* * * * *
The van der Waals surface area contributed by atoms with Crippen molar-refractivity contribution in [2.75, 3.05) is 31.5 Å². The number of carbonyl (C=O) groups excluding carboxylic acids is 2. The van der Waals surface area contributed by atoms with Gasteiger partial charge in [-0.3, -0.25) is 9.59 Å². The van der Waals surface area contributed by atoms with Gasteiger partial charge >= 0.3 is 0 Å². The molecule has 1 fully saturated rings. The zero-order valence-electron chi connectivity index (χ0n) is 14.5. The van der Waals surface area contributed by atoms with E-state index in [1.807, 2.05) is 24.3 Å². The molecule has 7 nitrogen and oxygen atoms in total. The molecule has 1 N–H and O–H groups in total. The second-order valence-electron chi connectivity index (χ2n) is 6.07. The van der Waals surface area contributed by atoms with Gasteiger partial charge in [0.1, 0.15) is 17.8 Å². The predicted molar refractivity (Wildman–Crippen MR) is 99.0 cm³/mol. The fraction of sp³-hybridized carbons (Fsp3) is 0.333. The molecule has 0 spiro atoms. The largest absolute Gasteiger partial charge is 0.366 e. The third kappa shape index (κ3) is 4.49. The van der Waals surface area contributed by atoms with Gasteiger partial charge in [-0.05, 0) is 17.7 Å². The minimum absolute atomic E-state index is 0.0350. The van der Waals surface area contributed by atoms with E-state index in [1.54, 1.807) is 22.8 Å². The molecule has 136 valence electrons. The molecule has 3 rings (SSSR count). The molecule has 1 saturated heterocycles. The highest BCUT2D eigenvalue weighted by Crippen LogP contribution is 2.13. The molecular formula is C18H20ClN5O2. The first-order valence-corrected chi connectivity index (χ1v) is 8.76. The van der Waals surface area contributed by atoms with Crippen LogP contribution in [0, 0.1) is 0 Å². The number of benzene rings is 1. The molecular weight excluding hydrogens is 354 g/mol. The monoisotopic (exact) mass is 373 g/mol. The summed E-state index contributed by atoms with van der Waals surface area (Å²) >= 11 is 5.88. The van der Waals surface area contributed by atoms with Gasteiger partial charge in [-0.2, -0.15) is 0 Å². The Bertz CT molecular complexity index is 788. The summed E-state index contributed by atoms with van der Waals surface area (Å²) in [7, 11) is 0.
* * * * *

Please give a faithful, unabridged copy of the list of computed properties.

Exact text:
The van der Waals surface area contributed by atoms with Crippen molar-refractivity contribution in [2.75, 3.05) is 31.5 Å². The number of carbonyl (C=O) groups excluding carboxylic acids is 2. The van der Waals surface area contributed by atoms with Gasteiger partial charge in [-0.3, -0.25) is 9.59 Å². The van der Waals surface area contributed by atoms with Gasteiger partial charge >= 0.3 is 0 Å². The molecule has 1 fully saturated rings. The zero-order valence-electron chi connectivity index (χ0n) is 14.5. The van der Waals surface area contributed by atoms with E-state index in [1.807, 2.05) is 24.3 Å². The molecule has 7 nitrogen and oxygen atoms in total. The molecule has 1 N–H and O–H groups in total. The second-order valence-electron chi connectivity index (χ2n) is 6.07. The van der Waals surface area contributed by atoms with Gasteiger partial charge in [0.1, 0.15) is 17.8 Å². The predicted molar refractivity (Wildman–Crippen MR) is 99.0 cm³/mol. The fraction of sp³-hybridized carbons (Fsp3) is 0.333. The molecule has 0 spiro atoms. The largest absolute Gasteiger partial charge is 0.366 e. The third kappa shape index (κ3) is 4.49. The van der Waals surface area contributed by atoms with Gasteiger partial charge in [-0.05, 0) is 17.7 Å². The minimum absolute atomic E-state index is 0.0350. The van der Waals surface area contributed by atoms with E-state index in [1.54, 1.807) is 22.8 Å². The molecule has 136 valence electrons. The molecule has 3 rings (SSSR count). The molecule has 1 saturated heterocycles. The highest BCUT2D eigenvalue weighted by Crippen LogP contribution is 2.13. The molecular formula is C18H20ClN5O2. The first-order valence-corrected chi connectivity index (χ1v) is 8.76. The van der Waals surface area contributed by atoms with Crippen LogP contribution in [0, 0.1) is 0 Å². The number of benzene rings is 1. The molecular weight excluding hydrogens is 354 g/mol. The monoisotopic (exact) mass is 373 g/mol. The summed E-state index contributed by atoms with van der Waals surface area (Å²) >= 11 is 5.88. The van der Waals surface area contributed by atoms with Gasteiger partial charge in [-0.2, -0.15) is 0 Å². The Bertz CT molecular complexity index is 788. The summed E-state index contributed by atoms with van der Waals surface area (Å²) in [7, 11) is 0.